Words and Photos by Dan Goodwin
The bicycle be it a road bike or mountain bike is definitely one of the best ways to take in a country and absorb the landscape and people within it. There has been two stand out moments on a bike trip for me one was arriving in the town of Aswan in Southern Egypt having peddled from Cairo I felt I had seen and experienced more than most would of the country. The other was spending a long day peddling up the seemingly endless duel carriageway from Nairobi on which Irish Dan pictured left was knocked off his bike by a Matatu to suddenly appear on the edge of the Great Rift Valley before the long descent to Naivasha.
But now a third moment hits the ranks with a trip closer to home in Kenya guiding a group of young people from the United World College in Singapore on a trip with Rift Valley Adventures. The ride took us from Ethi, a small village in Meru County where we have our main base down from the ‘highlands’ of Kenya winding past conservancies rich with Elephant and other game onto the sprawling expanse of open plains and home to the Maasai.
Setting off early in the morning to make best use of the cool morning air we passed the forested areas close to our camp winding up through the Chumvi hills through a series of steep inclines of which the group held strong and didn’t give up. The reward for the effort was the big views gained from our ascent across the Loldaiga hills to the side and below the descent between conservancies. A large herd of Elephant could be seen beside a waterhole and numerous Masai Giraffe were along the way to distract the group from the ‘odd’ incline as we went.
Descending into Laikipia there is a distinct change from the more fertile lands above to a more semi-arid terrain with what many think of as the ‘typical African’ landscape of red earth studded with whistling thorns and other members of the Acacia. The group never complained of being tired or that the heat was building but thats the trick wth a good ride. The ever changing scenery and wildlife keeps the attention and determination to keep going on and see what lies round the corner rather than focusing on the physical effort. We continued passing small shambas and manyattas (local farmsteads) all surrounded by thorny bomas to keep the lions from devouring their cattle in the night. Although not in a conservancy and riding through community land, the wildlife is still there in good but sadly dwindling numbers. A watchful eye needs to be kept so as not to ride headlong into a group of Elephant or Buffalo!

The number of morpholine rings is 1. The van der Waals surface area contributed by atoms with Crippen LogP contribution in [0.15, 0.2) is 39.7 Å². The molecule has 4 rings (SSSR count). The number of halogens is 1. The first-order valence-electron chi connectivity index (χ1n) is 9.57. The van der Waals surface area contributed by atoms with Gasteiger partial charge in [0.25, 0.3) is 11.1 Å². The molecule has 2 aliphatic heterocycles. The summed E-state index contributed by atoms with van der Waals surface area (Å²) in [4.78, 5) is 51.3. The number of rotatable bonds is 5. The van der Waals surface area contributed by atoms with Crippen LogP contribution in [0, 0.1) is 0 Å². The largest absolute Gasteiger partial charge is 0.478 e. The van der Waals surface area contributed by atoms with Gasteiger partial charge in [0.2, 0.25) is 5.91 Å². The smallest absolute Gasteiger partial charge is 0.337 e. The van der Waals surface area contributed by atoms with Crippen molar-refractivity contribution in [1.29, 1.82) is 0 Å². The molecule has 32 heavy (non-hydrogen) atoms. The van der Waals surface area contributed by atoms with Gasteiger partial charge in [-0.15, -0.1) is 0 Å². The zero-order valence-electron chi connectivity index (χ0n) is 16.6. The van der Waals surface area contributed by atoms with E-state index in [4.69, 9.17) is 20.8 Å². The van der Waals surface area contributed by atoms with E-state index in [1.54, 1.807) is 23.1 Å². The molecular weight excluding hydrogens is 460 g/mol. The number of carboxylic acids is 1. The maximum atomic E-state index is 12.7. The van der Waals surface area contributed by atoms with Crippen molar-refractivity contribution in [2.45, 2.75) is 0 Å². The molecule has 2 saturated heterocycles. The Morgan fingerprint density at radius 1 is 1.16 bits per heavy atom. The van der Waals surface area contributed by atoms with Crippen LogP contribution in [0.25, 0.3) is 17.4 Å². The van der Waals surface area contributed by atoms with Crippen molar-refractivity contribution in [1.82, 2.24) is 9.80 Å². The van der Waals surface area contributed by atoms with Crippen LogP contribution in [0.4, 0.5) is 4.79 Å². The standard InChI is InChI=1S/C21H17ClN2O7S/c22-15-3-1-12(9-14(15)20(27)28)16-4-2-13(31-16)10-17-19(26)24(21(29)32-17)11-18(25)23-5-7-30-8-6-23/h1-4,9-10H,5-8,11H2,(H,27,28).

The group passed the Ewaso Nyiro River which had some flow in it from the recent rains on Mount Kenya but overall the area is very dry and is in much need of rain which doesn’t appear to be materializing very soon.
We arrived at our destination for the night at Twala camp in Il Polei, a Masai community camp set along a dry river bed or sandy lugga. Without too much fuss the group kicked into gear and set the tents and prepared the cooking area for dinner. At this point it was vegetarian pasta on the menu but the group started to realize there was more for the pot than they bargained for when a goat was walked in to join the plate…
Its often the done thing here to buy a goat and BBQ it for the evening meal but its often met with mixed feelings. With a large proportion of the world being carnivores it does no harm for people to realize that the meat they eat was at some point alive and well before winding up in bun or on a pizza. The Maasai are swift in preparing the goat with every part being put to some use and the meat BBQ’s over the open fire.
The following morning there was an interesting addition to the trip with a game of cricket with the world famous Maasai Cricket Warriors on the other side of the village. We headed up to meet Sam who is the deputy Captain of the team and who has also played at the home of Cricket Lords. After a quick chat on how best to have a match, it was decided on ten Overs per team with each side a mix of Masai and our student group. Following the toss, it was off with the game.
A very friendly and enjoyable game was then played with plenty of good hits and wickets taken. There is much more to the cricket warriors than the cricket. They have used the game as a platform to build awareness of other issues effecting their community such as women’s rights and a voice to speak out against female genital mutilation which is an old custom practiced by the Masai. Everyone, whether a cricketer or someone who had no knowledge of the game had a great and very unique experience.
With the biking finished it was off for some Lion tracking in Ol Pejeta Conservancy – the perfect evening activity………This trip certainly gave me another great bike journey to add to the list. Multi day or just for a couple of hours you would be surprised at just how wild and memorable an experience you can have on the simple bicycle with a little imagination and a few strokes of the peddles.